For indie-pop act the Aces, growing up in Provo, Utah, shaped them into who they are, but living in this place didn’t always feel right for them. They explore these feelings in their new music video “801.”
Masked with matching leather jackets, the Aces wreak havoc in their small town and intentionally don’t show their faces once throughout the shoot. The dark and stunning visuals are accompanied by airy background vocals and groovy bass riffs. The track has already racked up more than 1 million streams on Spotify after just having debuted in July from the band’s sophomore album, Under My Influence, which also features the fan-favorite song “Daydream.”
European fans can get excited as the quartet have dates scheduled for shows in 2021. Tickets and dates are available here.
Alternative Press had the chance to catch up with the Aces drummer Alisa Ramirez, who also directed the music video for “801.” Check out the music video and full interview below discussing all things directing and what the band are looking forward to in 2021.
You directed this music video in its entirety. How did you prepare to take on this position? What was the most challenging part about directing a music video for your own band? What was the most exciting or surprising thing you learned while directing?
I direct almost all of our videos, so it wasn’t the first time. But directing videos for my band is easier because I’m so involved with the music. I write the songs with Cristal [Ramirez], and I’m involved in the creative process all the way through. So knowing that inside info about the song gives me an advantage when it comes to writing the treatment and getting ready to direct the video because I know all the layers to it. I know what kind of visual and what kind of narrative it will need and what will make sense. Directing the girls is fun because I know them so well, and I know how to direct them. There’s not a lot of pressure because I know how to communicate with them and get the performances out of them that I need.
I’ve learned so much about how directing works and what goes into making films. I came into it when I was young. I directed our first video when I was 17 for “Stuck,” and it was really exciting, but I realized it requires a lot of moving parts to make a video. I didn’t realize when I was younger how many people have to be involved with something to make it really good. I’ve learned a lot about all the different positions and exactly what they do to execute a video. So, I feel like I learn every time I do a new video, and that’s what I like about it. I feel like it just really stretches me creatively.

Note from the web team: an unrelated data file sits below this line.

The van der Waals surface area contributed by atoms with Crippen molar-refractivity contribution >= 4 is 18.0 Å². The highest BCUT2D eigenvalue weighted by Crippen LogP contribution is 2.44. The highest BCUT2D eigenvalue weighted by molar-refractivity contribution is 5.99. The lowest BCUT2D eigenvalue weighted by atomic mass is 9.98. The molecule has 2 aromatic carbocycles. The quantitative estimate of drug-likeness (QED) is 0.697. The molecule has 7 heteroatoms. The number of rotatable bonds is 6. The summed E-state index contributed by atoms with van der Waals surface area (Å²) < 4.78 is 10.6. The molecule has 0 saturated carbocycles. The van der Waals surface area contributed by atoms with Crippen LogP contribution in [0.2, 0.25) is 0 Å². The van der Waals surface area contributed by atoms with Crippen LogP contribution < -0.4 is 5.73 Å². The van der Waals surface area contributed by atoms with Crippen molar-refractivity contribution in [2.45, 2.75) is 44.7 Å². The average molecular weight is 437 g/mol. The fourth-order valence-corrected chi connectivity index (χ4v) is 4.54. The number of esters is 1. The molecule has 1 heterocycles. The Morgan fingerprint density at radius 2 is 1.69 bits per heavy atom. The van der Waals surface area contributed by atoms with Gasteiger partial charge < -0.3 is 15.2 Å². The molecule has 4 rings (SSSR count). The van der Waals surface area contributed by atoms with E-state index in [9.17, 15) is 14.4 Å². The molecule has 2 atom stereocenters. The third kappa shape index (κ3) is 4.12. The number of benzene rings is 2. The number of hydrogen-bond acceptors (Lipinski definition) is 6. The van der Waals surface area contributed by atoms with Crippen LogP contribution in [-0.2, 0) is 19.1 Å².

What influenced the rebellious aesthetic in the video? Did any real-life events inspire ideas for it? If yes, which experiences helped you along the way? Did you experience any challenges when working with the fire in the video?
Our whole upbringing inspired the video. “801” is very personal to us and is about how we felt growing up in our society. We came from Utah, the 801, which is a very conservative and small area. We don’t fit the mold of small-town people, and as artists, we were very different from everyone around us. We felt like we were always the black sheep, and we were in the shadows. What we did was always in secret and at night in the dark, so that’s where a lot of that inspiration came from. I think we’ve always felt like rebels ’cause we’ve broken out of the mold of what we were raised to be.
We actually had an amazing pyrotechnic team that handled everything. They got all that ready and prepared, so I just had to stroll up on set, shoot and direct. It was really streamlined and turned out great. I want to do more stuff with fire now that I know I have this cool team to work with.
All four members of the Aces did grow up in Utah, of course. How did the lyrics and visuals work together to authentically share your message and experiences about “growing up in the 801”?
I feel like the video is a great representation of how it felt to grow up there. Obviously, there are some people that grew up there and really loved and identify with the culture. But I feel like all of us felt a bit like a square peg in a round hole when it came to the stereotypical Utah culture. We were always a few degrees off that. That’s why we intentionally decided to show that visually through the video.
You released your second album, Under My Influence, in July. In what ways have you grown as an artist personally and as a group since your 2017 EP release?
I think we’ve grown a lot. We’ve matured through life experience, growing up, growing more into who we are as people and just learning more about the world. We started this band when we were kids and gained perspective from touring and traveling, especially living through a year like this, through all the stuff that has been happening politically and globally. All that combined influences the art. I feel it’s been a natural progression. Growing up and experiencing more and getting better at articulating ourselves has been a key component to getting us to where we are now as artists.
What are you most looking forward to in 2021?
The possibility of touring. That’s the dream. Also, more new music. One good thing that’s come from 2020 is that since we didn’t tour, we were able to dive in and make more music. We’re going to just keep putting stuff out, which is exciting.